« PředchozíPokračovat »
Tre great author of the following works has long had the honour of being ranked in the first class of English Poets; for to the names of Shakspeare, Spencer, and Milton, we have now for near a century been in the habit of annexing those of Dryden, and his scholar, Pope. The present publication will shew, that he is equally entitled to our admiration as a writer of Prose ; and that among his various merits, that of having cultivated, refined, and improved our language, is not the least. In making, therefore, this Collection of his Critical and Miscellaneous Essays, which are found dispersed in a great variety of books, many of them now not easily to be procured, I trust that, while I have done an acceptable service to good letters and to the publick, I have at the same time in some degree contributed to the fame of the author ; a considerable portion of whose valuable writings will thus become accessible and familiar to a more numerous class of readers than the votaries of the
Muses, and whose reputation, high as it is at present, will consequently be extended to a still wider circle than that within which it has hitherto been confined.
In the arrangement of the various pieces contained in these volumes, chronological order has been attended to, as far as was consistent with other still more important objects. With a view to mutual illustration, I have placed together all the Essays respecting the Stage ; from which I have selected and given precedence to the seven principal, both in value and bulk, as forming one great body of dramatick criticism. These are, the Essay of Dramatick Poesy, the Defence of that Essay, the Preface to the Mock Astrologer, the Essay on Heroick Plays, the Defence of the Epilogue to the Second Part of the Conquest of Granada, the Grounds of Criticism in Tragedy, and the Answer to Rymer. All our author's Dramatick Dedications and Prefaces, not comprised in the foregoing list, then follow, in the order of time in which they were written; and to these succeed all his other critical Prefaces, Dedications, Lives, and Miscellaneous Essays, chronologically arranged ; with the exception of the Preface to the Translation of Ovid's Epistles, which, for the sake of juxtaposition, is placed in the same volume with the Preface to the Second Miscellany, nearly the same topicks being discussed in bothia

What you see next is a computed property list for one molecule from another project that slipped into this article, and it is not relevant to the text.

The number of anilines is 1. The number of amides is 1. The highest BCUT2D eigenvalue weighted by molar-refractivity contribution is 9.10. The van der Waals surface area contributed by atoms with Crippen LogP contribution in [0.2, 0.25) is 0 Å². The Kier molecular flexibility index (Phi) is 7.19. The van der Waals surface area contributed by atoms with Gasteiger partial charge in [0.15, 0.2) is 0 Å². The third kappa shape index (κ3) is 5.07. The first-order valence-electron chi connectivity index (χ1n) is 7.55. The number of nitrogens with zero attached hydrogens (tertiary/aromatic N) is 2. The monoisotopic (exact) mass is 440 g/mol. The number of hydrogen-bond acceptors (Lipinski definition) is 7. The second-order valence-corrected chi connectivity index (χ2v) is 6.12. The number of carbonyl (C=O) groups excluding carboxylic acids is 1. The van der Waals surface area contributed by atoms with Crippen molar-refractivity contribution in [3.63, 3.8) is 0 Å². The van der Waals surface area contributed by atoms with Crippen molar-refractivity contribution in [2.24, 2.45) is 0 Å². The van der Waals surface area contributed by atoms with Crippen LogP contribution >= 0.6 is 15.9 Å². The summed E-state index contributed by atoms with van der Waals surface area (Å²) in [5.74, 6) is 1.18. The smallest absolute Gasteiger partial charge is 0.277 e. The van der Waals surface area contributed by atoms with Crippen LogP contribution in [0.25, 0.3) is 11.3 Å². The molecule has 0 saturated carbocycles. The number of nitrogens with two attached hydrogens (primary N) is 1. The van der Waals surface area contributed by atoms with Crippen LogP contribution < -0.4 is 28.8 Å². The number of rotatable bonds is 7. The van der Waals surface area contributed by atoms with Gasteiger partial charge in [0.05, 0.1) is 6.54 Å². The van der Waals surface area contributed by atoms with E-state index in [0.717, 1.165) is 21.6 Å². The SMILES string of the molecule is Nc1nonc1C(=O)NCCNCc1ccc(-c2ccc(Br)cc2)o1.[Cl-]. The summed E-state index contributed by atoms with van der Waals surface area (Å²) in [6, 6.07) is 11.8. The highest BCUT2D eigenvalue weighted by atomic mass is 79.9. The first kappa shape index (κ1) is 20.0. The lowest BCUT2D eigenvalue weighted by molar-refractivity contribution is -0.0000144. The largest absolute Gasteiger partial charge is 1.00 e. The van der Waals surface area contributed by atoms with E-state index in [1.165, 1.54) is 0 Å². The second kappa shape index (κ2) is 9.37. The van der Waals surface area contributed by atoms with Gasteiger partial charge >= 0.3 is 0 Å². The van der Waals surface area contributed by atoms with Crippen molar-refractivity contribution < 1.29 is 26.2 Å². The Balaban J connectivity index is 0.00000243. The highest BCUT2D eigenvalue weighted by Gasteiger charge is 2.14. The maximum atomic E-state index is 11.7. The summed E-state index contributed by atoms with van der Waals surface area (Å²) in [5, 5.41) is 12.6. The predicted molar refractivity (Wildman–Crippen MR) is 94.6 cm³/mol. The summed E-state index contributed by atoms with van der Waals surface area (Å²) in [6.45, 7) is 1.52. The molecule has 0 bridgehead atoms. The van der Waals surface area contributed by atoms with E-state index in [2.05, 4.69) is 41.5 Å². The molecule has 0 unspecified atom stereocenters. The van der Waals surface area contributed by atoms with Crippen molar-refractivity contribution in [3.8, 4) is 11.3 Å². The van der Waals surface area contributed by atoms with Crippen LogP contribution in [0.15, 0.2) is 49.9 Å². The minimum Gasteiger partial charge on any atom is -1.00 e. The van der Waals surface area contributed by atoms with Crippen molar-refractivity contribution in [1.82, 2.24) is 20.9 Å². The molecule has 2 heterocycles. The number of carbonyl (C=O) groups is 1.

The first edition of each piece has in general been followed: but here also some deviation was necessary; for on collating the second edition of the Essay of DRAMATICK Poesy printed in 1684, with the first of 1668, I found that the author had corrected it with great care. From his revised copy, therefore, that Essay has been printed. In a Letter to his bookseller he mentions, that, previously to his Translation of Virgil being sent a second time to the press, he had spent nine days in reviewing it. As it was probable therefore, that some alterations and amendments were made in the Essays prefixed to that work, (though I now believe his revision was confined to the poetry,) I thought it safest, in printing those Essays, to follow the second edition ; here, however, as well as in the former instance, availing myself occasionally of such aid as the earlier copies afforded, by which some literal errours of the press,
both in those Dissertations and the Dramatick Essay, have been corrected. Of
Of every other piece in these volumes the first edition has been followed, excepting only the Defence of that Essay; of which the original copy is so rare, that I have never met with it.
Of Dryden's Letters, very few of which have ever been printed, I wished to form as ample a collection as could be procured ; and am highly indebted to William Baker, Esq., Representative in Parliament for the county of Hertford, who most
obligingly has furnished me with all the correspondence, now extant, which passed between our author and his bookseller, Jacob Tonson, from whom these papers descended to that gentleman : which, beside exhibiting a lively portrait of this great poet, contain some curious documents respecting the price of his works, and some other interesting particulars concerning them. To this series I have added a letter written in his youth to Mrs. Honour Driden, from the original in the hands of the Rev. Mr. Blakeway, of Shrewsbury ; a letter to John Wilmot, Earl of Rochester, from a manuscript copy in the Museum ; one to Samuel Pepys, Esq., from the original in the Pepysian Collection in Magdalene College, Cambridge ; one to Charles Montague, afterwards Earl of Halifax, from the original in my possession ; and sixteen letters addressed, at a late period of life, to his kinswoman, Mrs. Steward, or her husband; which have been obligingly communicated to me by her grand-daughter, Mrs. Gwillim, of Whitchurch, pear Ross, in Herefordshire, by the hands of Mrs. Ord, of Queen Anne-street. Some others have been found scattered in miscellaneous volumes; and many more, I have no doubt, are in the possession of various persons, which might easily be discovered, if they would but search their family papers. With the hope that such an examination may be made, I shall give, in a subsequent page, a list of those persons in whose cabinets Dryden's letters are likely to be found.